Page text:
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REPUBLICANISM IN IRELAND: CONFRONTING THEORIES AND TRADITIONS

Edited by: Iseult Honohan

Published by Manchester University Press 2008

Republicanism in Ireland 2

This volume explores the meaning of republicanism in contemporary Ireland. While this has often been identified simply with nationalism, the book examines the connections, comparisons and contrasts between Irish republicanism and other strands of republican politics: the ideology and practice of official French republicanism, the broader European and American civic republican tradition and the contemporary revival of this tradition of citizenship.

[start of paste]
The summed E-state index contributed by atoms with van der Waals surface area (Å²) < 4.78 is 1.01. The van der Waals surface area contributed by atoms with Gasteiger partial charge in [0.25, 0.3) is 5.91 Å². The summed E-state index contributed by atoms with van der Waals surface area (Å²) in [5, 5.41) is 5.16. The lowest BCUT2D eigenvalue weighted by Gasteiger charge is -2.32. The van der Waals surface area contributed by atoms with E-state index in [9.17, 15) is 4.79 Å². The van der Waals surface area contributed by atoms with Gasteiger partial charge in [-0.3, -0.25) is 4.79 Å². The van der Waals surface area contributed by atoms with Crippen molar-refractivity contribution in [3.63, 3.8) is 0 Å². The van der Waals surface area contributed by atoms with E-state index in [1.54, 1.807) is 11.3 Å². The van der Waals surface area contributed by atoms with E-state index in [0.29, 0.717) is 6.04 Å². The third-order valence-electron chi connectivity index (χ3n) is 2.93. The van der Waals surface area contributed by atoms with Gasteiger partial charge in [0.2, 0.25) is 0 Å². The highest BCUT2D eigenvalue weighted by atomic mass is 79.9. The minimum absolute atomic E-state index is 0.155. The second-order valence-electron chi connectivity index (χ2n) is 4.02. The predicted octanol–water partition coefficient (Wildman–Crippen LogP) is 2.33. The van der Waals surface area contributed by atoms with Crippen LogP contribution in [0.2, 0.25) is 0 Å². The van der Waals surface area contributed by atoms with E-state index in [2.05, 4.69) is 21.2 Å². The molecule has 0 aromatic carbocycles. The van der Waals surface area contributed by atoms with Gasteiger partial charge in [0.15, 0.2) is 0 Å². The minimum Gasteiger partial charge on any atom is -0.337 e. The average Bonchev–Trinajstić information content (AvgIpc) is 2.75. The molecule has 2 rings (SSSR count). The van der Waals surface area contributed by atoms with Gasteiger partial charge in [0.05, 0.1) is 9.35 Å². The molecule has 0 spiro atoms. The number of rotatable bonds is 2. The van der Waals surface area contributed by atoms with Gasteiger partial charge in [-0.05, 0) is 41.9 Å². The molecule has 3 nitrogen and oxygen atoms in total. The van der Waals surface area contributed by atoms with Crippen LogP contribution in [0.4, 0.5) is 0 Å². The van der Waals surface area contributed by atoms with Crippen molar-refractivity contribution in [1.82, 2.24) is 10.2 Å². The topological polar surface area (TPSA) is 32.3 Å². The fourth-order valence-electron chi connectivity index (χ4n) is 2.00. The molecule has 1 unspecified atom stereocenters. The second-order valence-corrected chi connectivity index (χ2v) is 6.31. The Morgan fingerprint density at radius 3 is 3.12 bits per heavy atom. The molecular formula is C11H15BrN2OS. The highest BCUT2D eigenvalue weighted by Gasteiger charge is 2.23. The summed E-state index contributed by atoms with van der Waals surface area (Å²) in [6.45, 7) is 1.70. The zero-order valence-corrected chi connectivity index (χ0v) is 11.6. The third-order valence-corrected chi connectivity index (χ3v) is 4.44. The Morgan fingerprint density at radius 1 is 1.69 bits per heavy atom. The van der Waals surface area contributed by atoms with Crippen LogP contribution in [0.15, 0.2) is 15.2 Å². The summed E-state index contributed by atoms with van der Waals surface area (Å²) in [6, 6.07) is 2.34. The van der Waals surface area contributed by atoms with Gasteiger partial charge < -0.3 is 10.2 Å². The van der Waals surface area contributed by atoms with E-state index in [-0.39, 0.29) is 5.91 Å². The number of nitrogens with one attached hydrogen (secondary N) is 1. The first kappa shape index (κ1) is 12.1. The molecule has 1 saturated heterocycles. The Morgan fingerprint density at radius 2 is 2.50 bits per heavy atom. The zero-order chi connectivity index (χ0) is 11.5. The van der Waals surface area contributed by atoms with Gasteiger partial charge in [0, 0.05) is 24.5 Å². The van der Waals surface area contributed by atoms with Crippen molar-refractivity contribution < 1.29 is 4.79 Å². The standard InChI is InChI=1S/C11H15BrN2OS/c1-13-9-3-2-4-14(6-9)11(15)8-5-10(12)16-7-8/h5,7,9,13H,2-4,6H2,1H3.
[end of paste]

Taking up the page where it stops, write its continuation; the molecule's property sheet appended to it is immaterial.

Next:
Academics from different disciplines, along with statesmen and politicians from different political perspectives, are brought together to address these questions:  

  • Has Irish republicanism constituted a specific ideology?
  • To what extent has it been part of a wider republican mainstream?
  • Are there lessons to be drawn from the experience of French republicanism?
  • What impact have republican ideas had in political practice? 
  • What does it mean for an Irish political party to be republican?
  • Has republicanism any bearing on the immediate concerns of twenty-first century politics?

The book examines the relationship of historical and contemporary Irish republicanism to the wider republican theoretical tradition; it considers the example of French republican experience; it analyses the variety of, and changes in, political positions among those parties describing themselves as republican in Ireland in the twenty-first century and it examines the possible relevance of the ideas of the broader republican tradition for future politics in Ireland, in the context of multiculturalism, economic globalisation and increasing regional and transnational governance.